Ecuadorians call Cuenca “la ciudad mâs bonita” and they have a point. Guayaquil might have a nice street or two, and Quito has a pretty center and an impressive panorama, but Cuenca has it all and looks good from up close too. The city definitely has a European vibe to it. It has the best preserved colonial architecture in all of Ecuador, so you can feel a lot of Spanish and French influence while wandering the streets. Characteristic tenement houses, arches, columns, decorative balconies, and window frames. Cobbled streets lead to cute little squares filled with flowers. Wonderfully preserved colonial churches bow their heads to the giant queen of the Santa Maria y San Juan Cathedral, occupying its kingly spot in the very city cente.. One can understand straight away why it is called “the most beautiful of all cities” by the Ecuadorian folk.
But Cuenca is not just about pretty architecture. It is teamed with cultural events, full of museums and history, crowded with hip places to eat and drink, and vibrating with nightlife when the sun comes down. Many people decide to skip it since it’s a little bit out of the way but if you want to see another face of Ecuador you should clear up a spot in your calendar. Splurge yourself with a little bit of culture, fashion, elegance, and luxury. Not to mention, that Cuenca is also the cleanest and the safest of all the big cities in the country.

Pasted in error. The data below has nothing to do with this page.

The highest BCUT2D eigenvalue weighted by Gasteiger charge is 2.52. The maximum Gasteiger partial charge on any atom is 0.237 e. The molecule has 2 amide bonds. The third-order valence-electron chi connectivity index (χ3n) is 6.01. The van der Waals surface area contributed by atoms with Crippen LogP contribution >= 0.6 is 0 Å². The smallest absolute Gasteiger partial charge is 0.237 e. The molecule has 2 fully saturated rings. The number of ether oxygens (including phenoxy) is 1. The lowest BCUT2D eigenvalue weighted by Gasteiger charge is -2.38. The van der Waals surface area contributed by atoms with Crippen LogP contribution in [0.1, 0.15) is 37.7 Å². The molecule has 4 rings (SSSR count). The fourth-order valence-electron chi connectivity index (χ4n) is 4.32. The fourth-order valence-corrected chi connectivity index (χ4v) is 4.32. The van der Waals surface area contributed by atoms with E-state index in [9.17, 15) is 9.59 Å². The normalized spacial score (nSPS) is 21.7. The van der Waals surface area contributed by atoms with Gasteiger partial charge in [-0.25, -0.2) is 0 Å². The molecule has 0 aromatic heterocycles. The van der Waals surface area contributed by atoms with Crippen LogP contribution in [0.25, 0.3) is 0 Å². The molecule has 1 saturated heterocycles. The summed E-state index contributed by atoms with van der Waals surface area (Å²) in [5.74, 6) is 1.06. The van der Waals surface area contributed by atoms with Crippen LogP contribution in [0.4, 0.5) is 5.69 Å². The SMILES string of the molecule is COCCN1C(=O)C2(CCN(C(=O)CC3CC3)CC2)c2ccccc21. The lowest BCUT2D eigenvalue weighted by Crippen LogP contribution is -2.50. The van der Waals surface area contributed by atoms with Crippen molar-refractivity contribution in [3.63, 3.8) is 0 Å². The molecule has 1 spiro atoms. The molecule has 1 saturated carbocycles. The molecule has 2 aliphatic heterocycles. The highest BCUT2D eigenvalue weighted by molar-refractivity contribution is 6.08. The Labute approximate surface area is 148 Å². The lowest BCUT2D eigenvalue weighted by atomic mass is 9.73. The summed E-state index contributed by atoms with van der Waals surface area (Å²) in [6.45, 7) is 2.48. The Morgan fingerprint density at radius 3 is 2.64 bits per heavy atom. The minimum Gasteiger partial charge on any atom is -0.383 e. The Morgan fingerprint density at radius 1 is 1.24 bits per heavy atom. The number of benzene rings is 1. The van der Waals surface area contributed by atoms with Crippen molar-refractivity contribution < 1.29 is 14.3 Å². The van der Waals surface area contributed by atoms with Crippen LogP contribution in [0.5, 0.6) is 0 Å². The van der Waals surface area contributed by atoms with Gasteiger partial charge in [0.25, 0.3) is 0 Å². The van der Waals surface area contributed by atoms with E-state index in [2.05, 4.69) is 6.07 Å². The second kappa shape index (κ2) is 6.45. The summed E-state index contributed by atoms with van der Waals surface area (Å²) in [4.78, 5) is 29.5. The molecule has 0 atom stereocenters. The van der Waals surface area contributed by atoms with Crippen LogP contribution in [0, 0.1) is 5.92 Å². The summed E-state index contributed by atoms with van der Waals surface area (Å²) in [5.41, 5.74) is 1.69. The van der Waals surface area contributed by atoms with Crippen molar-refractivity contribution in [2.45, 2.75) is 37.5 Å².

Not convinced yet, Voyagers Travel planners have curated a fine selection of Ecuador tour itineraries that include visits to Cuenca and other fine locations in the Andes, coast and Amazon of mainland Ecuador.
Check out a few for inspiration:
These programs can be customized to meet your preferences. The ideal cultural component in a full Ecuador itinerary, to go full circle all you have to do is add a Galapagos Islands cruise.